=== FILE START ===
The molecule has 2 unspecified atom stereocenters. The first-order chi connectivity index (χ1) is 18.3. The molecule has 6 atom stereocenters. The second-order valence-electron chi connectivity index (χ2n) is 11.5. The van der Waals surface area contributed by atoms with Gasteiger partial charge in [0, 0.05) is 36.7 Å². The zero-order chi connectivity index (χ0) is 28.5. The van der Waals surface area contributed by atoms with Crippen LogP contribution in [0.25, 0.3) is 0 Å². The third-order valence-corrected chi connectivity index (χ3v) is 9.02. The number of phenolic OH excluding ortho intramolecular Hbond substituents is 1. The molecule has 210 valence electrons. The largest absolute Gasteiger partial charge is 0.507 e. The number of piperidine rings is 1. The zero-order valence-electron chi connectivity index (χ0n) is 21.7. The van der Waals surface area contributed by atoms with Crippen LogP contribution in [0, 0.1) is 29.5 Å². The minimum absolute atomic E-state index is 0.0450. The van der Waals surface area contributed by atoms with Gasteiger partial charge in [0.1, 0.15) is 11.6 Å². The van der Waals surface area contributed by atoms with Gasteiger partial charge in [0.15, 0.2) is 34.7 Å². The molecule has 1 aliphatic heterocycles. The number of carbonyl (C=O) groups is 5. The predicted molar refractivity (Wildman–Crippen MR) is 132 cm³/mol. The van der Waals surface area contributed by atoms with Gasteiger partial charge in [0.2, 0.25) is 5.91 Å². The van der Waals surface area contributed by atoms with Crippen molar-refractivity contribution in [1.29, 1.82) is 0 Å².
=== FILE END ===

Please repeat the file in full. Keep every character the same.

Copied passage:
The molecule has 2 unspecified atom stereocenters. The first-order chi connectivity index (χ1) is 18.3. The molecule has 6 atom stereocenters. The second-order valence-electron chi connectivity index (χ2n) is 11.5. The van der Waals surface area contributed by atoms with Gasteiger partial charge in [0, 0.05) is 36.7 Å². The zero-order chi connectivity index (χ0) is 28.5. The van der Waals surface area contributed by atoms with Crippen LogP contribution in [0.25, 0.3) is 0 Å². The third-order valence-corrected chi connectivity index (χ3v) is 9.02. The number of phenolic OH excluding ortho intramolecular Hbond substituents is 1. The molecule has 210 valence electrons. The largest absolute Gasteiger partial charge is 0.507 e. The number of piperidine rings is 1. The zero-order valence-electron chi connectivity index (χ0n) is 21.7. The van der Waals surface area contributed by atoms with Crippen LogP contribution in [0, 0.1) is 29.5 Å². The minimum absolute atomic E-state index is 0.0450. The van der Waals surface area contributed by atoms with Gasteiger partial charge in [0.1, 0.15) is 11.6 Å². The van der Waals surface area contributed by atoms with Gasteiger partial charge in [0.15, 0.2) is 34.7 Å². The molecule has 1 aliphatic heterocycles. The number of carbonyl (C=O) groups is 5. The predicted molar refractivity (Wildman–Crippen MR) is 132 cm³/mol. The van der Waals surface area contributed by atoms with Gasteiger partial charge in [0.2, 0.25) is 5.91 Å². The van der Waals surface area contributed by atoms with Crippen molar-refractivity contribution in [1.29, 1.82) is 0 Å².